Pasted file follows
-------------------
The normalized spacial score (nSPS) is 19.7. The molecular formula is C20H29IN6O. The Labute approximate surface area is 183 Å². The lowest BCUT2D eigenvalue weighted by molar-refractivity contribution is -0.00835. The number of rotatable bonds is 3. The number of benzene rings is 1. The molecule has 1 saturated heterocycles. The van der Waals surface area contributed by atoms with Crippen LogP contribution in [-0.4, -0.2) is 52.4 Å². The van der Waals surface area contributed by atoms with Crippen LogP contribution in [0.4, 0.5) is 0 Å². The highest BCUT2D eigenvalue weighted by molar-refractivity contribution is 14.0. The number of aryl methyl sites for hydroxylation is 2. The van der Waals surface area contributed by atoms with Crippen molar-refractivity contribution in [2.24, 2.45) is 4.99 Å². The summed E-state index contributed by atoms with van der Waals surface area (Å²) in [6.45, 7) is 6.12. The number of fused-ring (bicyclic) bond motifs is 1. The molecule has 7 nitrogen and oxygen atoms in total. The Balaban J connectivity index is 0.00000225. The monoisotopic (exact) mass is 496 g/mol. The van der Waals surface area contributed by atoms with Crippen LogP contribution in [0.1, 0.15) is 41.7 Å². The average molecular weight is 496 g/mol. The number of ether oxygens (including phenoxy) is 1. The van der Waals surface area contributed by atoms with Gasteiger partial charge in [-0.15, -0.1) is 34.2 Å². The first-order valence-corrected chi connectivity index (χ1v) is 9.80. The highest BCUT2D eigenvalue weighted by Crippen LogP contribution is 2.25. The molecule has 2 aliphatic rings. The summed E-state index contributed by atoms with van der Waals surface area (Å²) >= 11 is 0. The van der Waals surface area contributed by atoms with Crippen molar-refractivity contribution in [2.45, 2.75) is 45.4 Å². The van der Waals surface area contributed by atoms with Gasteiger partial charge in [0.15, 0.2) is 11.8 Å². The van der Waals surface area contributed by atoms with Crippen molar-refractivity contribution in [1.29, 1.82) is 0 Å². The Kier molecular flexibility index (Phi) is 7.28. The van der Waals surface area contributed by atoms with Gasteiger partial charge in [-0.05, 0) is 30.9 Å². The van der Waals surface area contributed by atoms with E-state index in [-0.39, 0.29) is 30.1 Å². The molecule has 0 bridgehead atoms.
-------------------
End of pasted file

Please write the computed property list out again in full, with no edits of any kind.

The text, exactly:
The normalized spacial score (nSPS) is 19.7. The molecular formula is C20H29IN6O. The Labute approximate surface area is 183 Å². The lowest BCUT2D eigenvalue weighted by molar-refractivity contribution is -0.00835. The number of rotatable bonds is 3. The number of benzene rings is 1. The molecule has 1 saturated heterocycles. The van der Waals surface area contributed by atoms with Crippen LogP contribution in [-0.4, -0.2) is 52.4 Å². The van der Waals surface area contributed by atoms with Crippen LogP contribution in [0.4, 0.5) is 0 Å². The highest BCUT2D eigenvalue weighted by molar-refractivity contribution is 14.0. The number of aryl methyl sites for hydroxylation is 2. The van der Waals surface area contributed by atoms with Crippen molar-refractivity contribution in [2.24, 2.45) is 4.99 Å². The summed E-state index contributed by atoms with van der Waals surface area (Å²) in [6.45, 7) is 6.12. The number of fused-ring (bicyclic) bond motifs is 1. The molecule has 7 nitrogen and oxygen atoms in total. The Balaban J connectivity index is 0.00000225. The monoisotopic (exact) mass is 496 g/mol. The van der Waals surface area contributed by atoms with Crippen LogP contribution in [0.1, 0.15) is 41.7 Å². The average molecular weight is 496 g/mol. The number of ether oxygens (including phenoxy) is 1. The van der Waals surface area contributed by atoms with Gasteiger partial charge in [-0.15, -0.1) is 34.2 Å². The first-order valence-corrected chi connectivity index (χ1v) is 9.80. The highest BCUT2D eigenvalue weighted by Crippen LogP contribution is 2.25. The molecule has 2 aliphatic rings. The summed E-state index contributed by atoms with van der Waals surface area (Å²) >= 11 is 0. The van der Waals surface area contributed by atoms with Crippen molar-refractivity contribution in [2.45, 2.75) is 45.4 Å². The van der Waals surface area contributed by atoms with Gasteiger partial charge in [0.15, 0.2) is 11.8 Å². The van der Waals surface area contributed by atoms with Crippen molar-refractivity contribution in [1.29, 1.82) is 0 Å². The Kier molecular flexibility index (Phi) is 7.28. The van der Waals surface area contributed by atoms with Gasteiger partial charge in [-0.05, 0) is 30.9 Å². The van der Waals surface area contributed by atoms with E-state index in [-0.39, 0.29) is 30.1 Å². The molecule has 0 bridgehead atoms.